Invented by Dongsheng Mao, Zvi Yaniv, Applied Nanotech Holdings Inc

The Market For Method to Make Reinforced Polymer Matrix Composites

The market for reinforced polymer matrix composites focuses on using carbon fiber, glass fiber and natural fiber reinforcements in polymer matrices. These materials boast excellent material characteristics such as low cost per volume, high strength and specific stiffness.

These composites are environmentally friendly and recyclable. They have found applications in various end-use industries such as automotive, aerospace and sports.


Reinforced polymer matrix composites can be manufactured through a range of manufacturing processes, such as resin injection molding (RIM), compression molding, vacuum molding or fusion. The selection of the process depends on the specific application as well as the reinforcing and matrix materials chosen.

The market for these types of products is growing as they offer the strength and stiffness that conventional materials lack without the weight or complexity of metals. Furthermore, these items can be tailored to a wide variety of applications.

These materials are commonly employed in structural applications, such as aerospace and automotive parts. Furthermore, they have other uses that demand high strength-to-weight ratios.

Composites can be constructed using thermoset and thermoplastic matrices that contain various polymers such as carbon, glass, ceramic, polypropylene, and epoxy. Depending on the type of polymer used in production, a composite may be classified as either fiber-embedded or particle-reinforced material.

A fiber-embedded composite requires precise alignment of its fibers for optimal mechanical properties. Similarly, particle reinforcement requires careful consideration when creating interfacial linkages.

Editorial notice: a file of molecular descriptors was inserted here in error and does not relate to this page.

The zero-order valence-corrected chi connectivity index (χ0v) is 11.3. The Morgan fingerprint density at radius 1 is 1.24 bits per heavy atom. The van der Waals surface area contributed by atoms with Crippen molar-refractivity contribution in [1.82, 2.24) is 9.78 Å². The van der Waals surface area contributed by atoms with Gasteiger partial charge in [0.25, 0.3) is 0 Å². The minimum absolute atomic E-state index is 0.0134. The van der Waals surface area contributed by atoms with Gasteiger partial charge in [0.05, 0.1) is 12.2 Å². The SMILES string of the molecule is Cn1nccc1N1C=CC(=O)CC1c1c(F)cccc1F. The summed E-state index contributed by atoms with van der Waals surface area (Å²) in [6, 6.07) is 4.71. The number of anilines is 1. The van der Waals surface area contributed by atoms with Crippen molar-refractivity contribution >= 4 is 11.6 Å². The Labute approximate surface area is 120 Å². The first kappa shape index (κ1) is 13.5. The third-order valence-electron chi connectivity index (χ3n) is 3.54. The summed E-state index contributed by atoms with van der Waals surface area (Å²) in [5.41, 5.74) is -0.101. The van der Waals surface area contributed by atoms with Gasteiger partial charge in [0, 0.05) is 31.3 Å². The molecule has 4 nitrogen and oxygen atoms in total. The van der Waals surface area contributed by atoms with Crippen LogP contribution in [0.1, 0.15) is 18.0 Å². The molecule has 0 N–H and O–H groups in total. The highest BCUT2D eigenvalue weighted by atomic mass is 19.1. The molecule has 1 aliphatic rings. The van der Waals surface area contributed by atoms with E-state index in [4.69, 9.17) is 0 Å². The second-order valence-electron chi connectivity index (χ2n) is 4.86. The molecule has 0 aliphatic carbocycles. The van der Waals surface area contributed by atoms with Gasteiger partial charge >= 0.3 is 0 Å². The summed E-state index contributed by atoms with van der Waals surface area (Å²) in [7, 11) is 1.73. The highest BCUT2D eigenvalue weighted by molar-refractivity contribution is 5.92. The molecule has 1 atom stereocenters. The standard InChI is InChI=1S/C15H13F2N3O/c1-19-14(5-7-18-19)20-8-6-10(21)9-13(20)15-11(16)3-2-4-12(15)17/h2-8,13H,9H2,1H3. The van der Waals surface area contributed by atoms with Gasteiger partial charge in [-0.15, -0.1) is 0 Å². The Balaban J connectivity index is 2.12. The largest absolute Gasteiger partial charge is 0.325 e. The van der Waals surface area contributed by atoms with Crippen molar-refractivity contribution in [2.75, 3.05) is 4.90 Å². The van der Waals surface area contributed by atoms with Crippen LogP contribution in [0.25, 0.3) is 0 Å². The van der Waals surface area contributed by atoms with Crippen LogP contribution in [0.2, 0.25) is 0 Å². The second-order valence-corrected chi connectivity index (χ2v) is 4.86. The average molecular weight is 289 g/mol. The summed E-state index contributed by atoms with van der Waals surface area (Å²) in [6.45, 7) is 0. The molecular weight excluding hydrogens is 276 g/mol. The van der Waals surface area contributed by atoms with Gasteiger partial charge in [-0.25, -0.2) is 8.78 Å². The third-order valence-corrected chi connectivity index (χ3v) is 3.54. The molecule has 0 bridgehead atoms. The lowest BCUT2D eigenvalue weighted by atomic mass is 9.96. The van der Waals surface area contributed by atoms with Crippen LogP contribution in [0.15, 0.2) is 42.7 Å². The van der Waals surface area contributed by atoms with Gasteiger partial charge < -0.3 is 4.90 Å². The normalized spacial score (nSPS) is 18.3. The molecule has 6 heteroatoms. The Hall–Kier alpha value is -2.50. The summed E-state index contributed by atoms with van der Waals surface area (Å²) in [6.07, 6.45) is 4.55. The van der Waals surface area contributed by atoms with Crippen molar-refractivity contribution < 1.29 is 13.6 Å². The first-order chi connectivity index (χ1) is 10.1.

Making a laminate with both reinforcement schemes is essentially the same, although fiber angles can be adjusted to meet application design needs such as stiffness and strength. Doing this results in higher yield strength and tensile modulus than using either one or the other alone would produce.

For instance, the mechanical properties of a laminate made with both carbon and glass fabrics were much better than those of solely carbon fibers. This is because the fabric-reinforced laminate can withstand more energy before it fractures.

Making composite materials requires extensive knowledge and expertise to develop the optimal laminate design for a particular use. As such, this industry faces fierce competition to stay abreast of new product demands and materials.


Composite material refers to a mixture of two or more materials that retain their identity on the macroscopic level. It’s created by mixing a matrix or binding phase with reinforcement, such as polymers, metals, ceramics or wires.

When fabricating a composite, the type of reinforcing material used depends on properties like fracture toughness and tensile strength. In polymer matrix composites (PMCs), mechanical and physicochemical characteristics are determined by both phase ratios as well as the geometry and nature of interphase material – that is, what lies between polymer and reinforcement – that lies between them.